When a shark fin emerged from beneath the waves not too far from bathers at Rhossili Bay in Gower, it came as a huge shock to the people on the beach there.
Many were taking photographs and pointing, wondering what the fin might be attached to, and nervously enjoying their own ‘Jaws’ moment.
It might seem unusual to find sharks off the Welsh coast, but they are actually more common than you might think.
According to the Shark Trust, there are in fact over 40 species of sharks living in British waters, including some of the “fastest, rarest, largest and most highly migratory in the world”.
At least 21 of these species live in our seas all year round, but it is unlikely that you will ever come across many of them.
Sadly, scientists consider over 50% of British sharks to be threatened or nearly threatened. This includes the once common angelshark, or monkfish, which is now rarely seen.
Here are some of the sharks swimming off our Welsh coast and what you can do to help them.
The Shark Trust describes these fish as being creamy beige on top with dark spots scattered on their skin.
Females can grow up to two feet long.
They are the most common shark to be found in British seas and are luckily listed as of “least concern” by the International Union for Conservation of Nature (IUCN).
Catsharks are nocturnal and spend the day resting on the sea bed before going out hunting at night.
Adults are found in deeper water, but young catsharks are often found in shallow water. However, you’re most likely to find their egg cases, known as mermaid’s purses, washed up on the shoreline.
They’re generally most active between January and December.
Smooth-hound sharks are described as being grey or brown in colour with two dorsal fins and are often caught in shallow water by anglers.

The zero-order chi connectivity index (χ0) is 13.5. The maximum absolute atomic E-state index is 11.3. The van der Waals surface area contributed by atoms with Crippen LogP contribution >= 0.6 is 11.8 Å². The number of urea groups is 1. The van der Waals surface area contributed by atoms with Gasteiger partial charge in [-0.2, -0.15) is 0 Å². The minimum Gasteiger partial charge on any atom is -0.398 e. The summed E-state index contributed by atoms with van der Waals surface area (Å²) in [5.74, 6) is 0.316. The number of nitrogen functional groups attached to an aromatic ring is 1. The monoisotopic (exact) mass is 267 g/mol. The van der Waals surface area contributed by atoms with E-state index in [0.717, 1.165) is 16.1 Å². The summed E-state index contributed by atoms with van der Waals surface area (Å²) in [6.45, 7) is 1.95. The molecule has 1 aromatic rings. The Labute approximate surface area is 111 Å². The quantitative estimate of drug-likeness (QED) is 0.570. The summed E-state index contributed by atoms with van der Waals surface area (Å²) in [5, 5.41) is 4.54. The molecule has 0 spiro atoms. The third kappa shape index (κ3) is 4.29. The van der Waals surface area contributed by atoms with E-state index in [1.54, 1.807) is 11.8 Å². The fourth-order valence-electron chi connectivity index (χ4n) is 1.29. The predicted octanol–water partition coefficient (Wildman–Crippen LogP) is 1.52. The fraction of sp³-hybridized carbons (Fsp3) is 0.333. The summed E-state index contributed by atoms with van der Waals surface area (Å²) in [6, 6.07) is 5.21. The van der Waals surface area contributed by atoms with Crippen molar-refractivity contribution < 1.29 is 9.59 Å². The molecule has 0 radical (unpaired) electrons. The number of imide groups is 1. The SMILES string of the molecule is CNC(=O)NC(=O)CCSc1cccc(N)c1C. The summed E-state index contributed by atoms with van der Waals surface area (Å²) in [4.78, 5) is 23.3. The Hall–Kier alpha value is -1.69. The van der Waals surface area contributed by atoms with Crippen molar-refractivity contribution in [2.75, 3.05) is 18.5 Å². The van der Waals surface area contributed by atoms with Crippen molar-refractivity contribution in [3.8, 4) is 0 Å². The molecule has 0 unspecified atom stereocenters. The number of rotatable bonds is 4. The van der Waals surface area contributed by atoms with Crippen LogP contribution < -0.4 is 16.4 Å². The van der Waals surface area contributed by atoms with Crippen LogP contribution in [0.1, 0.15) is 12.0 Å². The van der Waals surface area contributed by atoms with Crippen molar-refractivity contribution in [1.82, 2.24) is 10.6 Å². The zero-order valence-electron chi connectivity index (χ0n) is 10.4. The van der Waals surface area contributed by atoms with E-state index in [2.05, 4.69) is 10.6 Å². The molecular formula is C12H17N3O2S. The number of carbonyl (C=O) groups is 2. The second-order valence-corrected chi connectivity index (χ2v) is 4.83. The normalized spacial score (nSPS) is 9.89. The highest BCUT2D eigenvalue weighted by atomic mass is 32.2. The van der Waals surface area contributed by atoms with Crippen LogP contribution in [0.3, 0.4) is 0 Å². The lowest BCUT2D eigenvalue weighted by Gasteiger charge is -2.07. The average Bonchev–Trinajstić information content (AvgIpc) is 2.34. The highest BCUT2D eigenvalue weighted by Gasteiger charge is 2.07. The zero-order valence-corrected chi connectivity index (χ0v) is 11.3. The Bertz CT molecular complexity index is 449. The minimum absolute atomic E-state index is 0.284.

Females can grow up to three feet long and give birth to live young, in litters of up to 25 pups.
They are described as “strong fighters” but exclusively feed on crustaceans and are considered harmless to humans. There have been no reported attacks on humans by the species.
The starry smooth-hound’s conservation status is currently “of least concern”.
This shark species is present all year round in British waters, but their conservation status is considered “near threatened” by the IUCN.
According to The Wildlife Trusts, nursehounds like to stay close to the sea floor, living in rocky areas with lots of algae. They hunt at night, feeding on cephalopods (like squid and octopus), crustaceans, smaller fish and even other sharks.
The nurseshound is a large catshark. It is long and slender towards the front and has large spots all over its body.
In the daytime, the species hide in holes in rocks, with multiple sharks sometimes resting in the same crevice.
Larger sharks can grow around five feet long.
These are long and slender sharks with grey upper bodies and a white belly. They have two dorsal fins and a “distinctive notched tail”, according to The Wildlife Trusts.
Topes are often found close to shore and can grow up to an impressive six feet long.
They can live for over 50 years and are found around all UK coasts all year round.
Sadly, these beautiful sharks are listed as “vulnerable” by the IUCN and it is a priority species under the UK Post-2010 biodiversity framework.